Stuck in transit: Dual Passport Disasters
Have you even been stuck in Transit with Dual Passport Disasters?
Traveling with dual passports was never something that ever crossed our minds, as we’ve never had to do it before. Being a dual citizen was never something we thought we were coming from the north of Ireland, but in actual fact it’s exactly what we are.
We can legally possess both an Irish and a British passport at the same time, make us both British and Irish citizens. But actually travelling with both and having to use both on a single journey is never something we’ve had to do, until recently.
Not a care in the world, we left Korea and boarded our flight for the Philippines on our next big adventure. Spending almost two days in Manila with flights onwards to Kuala Lumpur then Chiangmai, Thailand. As usual we were as organised as ever and we decided that the day of flying would be sufficient time to check in for our flight online. With limited wifi access this proved to be more difficult than we thought.
Eventually we got online and made a start on the check in only to receive a pop up message warning to seek assistance as the airport.
Now everyone can fly ~ Even with Dual passports!
What?!? OMG!! Alarm bells started to ring, this had never happened before in all our years of travelling. Was it because we left it too late, was there an issue with the booking? So many things ran through our minds. With limited wifi access and no intention of staying in Manila any longer than totally necessary we started to wreck our brains as to what it could be.
We soon realised that Jan’s passport had a mere four months remaining. With a quick google search we found out that in order to enter Thailand a minimum of six months validation was required on a passport. Oops!
Luckily Jan had purchased an Irish passport one year earlier with the intention of applying for a Canadian visa, a plan that we later changed. So dual passport operation immigration had begun and we now needed a plan to get her past check in and through immigration without them noticing she was using two different passports.
Travelling with Dual Passports!
This was our plan of action: First we would check in for our flight to Kuala Lumpur with the new Irish passport. This would allow the airline to let the Malaysian authorities know that an Irish citizen with more than six months valid on her passport would be entering Malaysia with the intention of continuing her travel journey onwards to Thailand.
We passed this stage with flying colours, no questions asked!
The next step would potentially prove a little trickier and Jan would then need to pass through immigration with her old British passport in order to get an exit stamp and allow the Philippine immigration to see an entry stamp and prove no ‘over stay’ was exceeded.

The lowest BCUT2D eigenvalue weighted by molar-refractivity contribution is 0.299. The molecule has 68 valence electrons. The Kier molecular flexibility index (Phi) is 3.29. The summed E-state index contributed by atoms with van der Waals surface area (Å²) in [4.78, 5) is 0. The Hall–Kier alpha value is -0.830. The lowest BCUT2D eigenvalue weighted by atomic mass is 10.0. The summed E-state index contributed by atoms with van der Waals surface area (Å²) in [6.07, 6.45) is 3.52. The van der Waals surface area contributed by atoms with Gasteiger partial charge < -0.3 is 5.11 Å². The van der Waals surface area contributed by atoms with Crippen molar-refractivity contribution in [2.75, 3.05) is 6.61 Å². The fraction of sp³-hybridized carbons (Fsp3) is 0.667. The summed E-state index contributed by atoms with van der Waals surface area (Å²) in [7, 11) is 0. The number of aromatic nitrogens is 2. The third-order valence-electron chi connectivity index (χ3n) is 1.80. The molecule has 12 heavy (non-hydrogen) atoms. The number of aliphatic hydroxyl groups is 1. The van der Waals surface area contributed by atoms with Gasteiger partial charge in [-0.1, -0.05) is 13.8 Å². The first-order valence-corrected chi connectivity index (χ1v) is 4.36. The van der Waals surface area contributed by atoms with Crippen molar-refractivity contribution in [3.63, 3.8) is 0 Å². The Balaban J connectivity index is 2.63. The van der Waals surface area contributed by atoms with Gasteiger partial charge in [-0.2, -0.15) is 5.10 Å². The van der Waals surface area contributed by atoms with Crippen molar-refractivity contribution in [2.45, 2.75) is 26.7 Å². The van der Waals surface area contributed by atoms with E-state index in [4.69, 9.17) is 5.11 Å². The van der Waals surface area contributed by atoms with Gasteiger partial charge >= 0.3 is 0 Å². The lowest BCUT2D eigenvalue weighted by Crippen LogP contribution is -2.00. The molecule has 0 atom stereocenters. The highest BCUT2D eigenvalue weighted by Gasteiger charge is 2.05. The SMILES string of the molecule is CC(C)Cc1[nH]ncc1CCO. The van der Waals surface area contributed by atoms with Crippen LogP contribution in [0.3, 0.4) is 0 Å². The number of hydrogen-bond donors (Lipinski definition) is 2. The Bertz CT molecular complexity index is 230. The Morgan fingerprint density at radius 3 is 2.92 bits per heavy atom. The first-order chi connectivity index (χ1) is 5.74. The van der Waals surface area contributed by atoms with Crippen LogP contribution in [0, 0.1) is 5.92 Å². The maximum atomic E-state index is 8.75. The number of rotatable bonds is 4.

I took great pleasure watching Jan approach the immigration authorities with a pale face and sweat particles forming on her eyebrows. She took a deep breath or tired not breathing at all, smiled, winked and tried her best to look as normal as possible while charming the authorities into stamping her passport and waving her off.
A few moments passed while I was already on the other side waiting patiently when I see two guards walk slowly in her direction. The immigration officer said a few quiet words as they ushered away a panic stricken Janice.
Just Kidding ~~haha
I could swear he was letting her sweat for a few minutes as he took a little longer than normal to allow her past, but eventually a very relieved Janice found herself on the other side, cleared to go and ready to board her flight. Onwards and upwards.
That was the last she needed to use her British passport. As our plan was to show the new Irish passport on arrival in Kuala Lumpur and then again in Thailand, we knew we should have no issues with continuing our journey.
This slightly nerve wreaking experience proved how easy it is to forget how long or how little you have left on your passport when you frequently travel.
It also proved that it is possible to travel on dual passports throughout Asia. As long as the country you enter can see the entry stamp and issue an exit stamp on the same passport then you should have no trouble entering and exiting a country with dual passports.
Janice travelled to the Philippines using a British passport, checked in for a new flight to Kuala Lumpur with her Irish passport. Presented the British passport again at immigration in the Philippines before boarding the flight. And finally, upon entering Kuala Lumpur she presented her Irish passport to the Malaysian immigration. She will now continue to use her Irish passport for the remainder of our trip throughout S.E Asia and Europe.
No illegal immigrants here!!
I must admit, travelling along side Jan and seeing her panicked, it can feel like your guilty of committing a crime. We all know how intense immigration can be even when you’ve nothing to declare.
In the end our potential deportation experience was short lived and with hindsight, actually quite humorous. But it definitely made us remember to check our passports more closely in the future!
What close encounters at airports have you had? Give us a giggle below!
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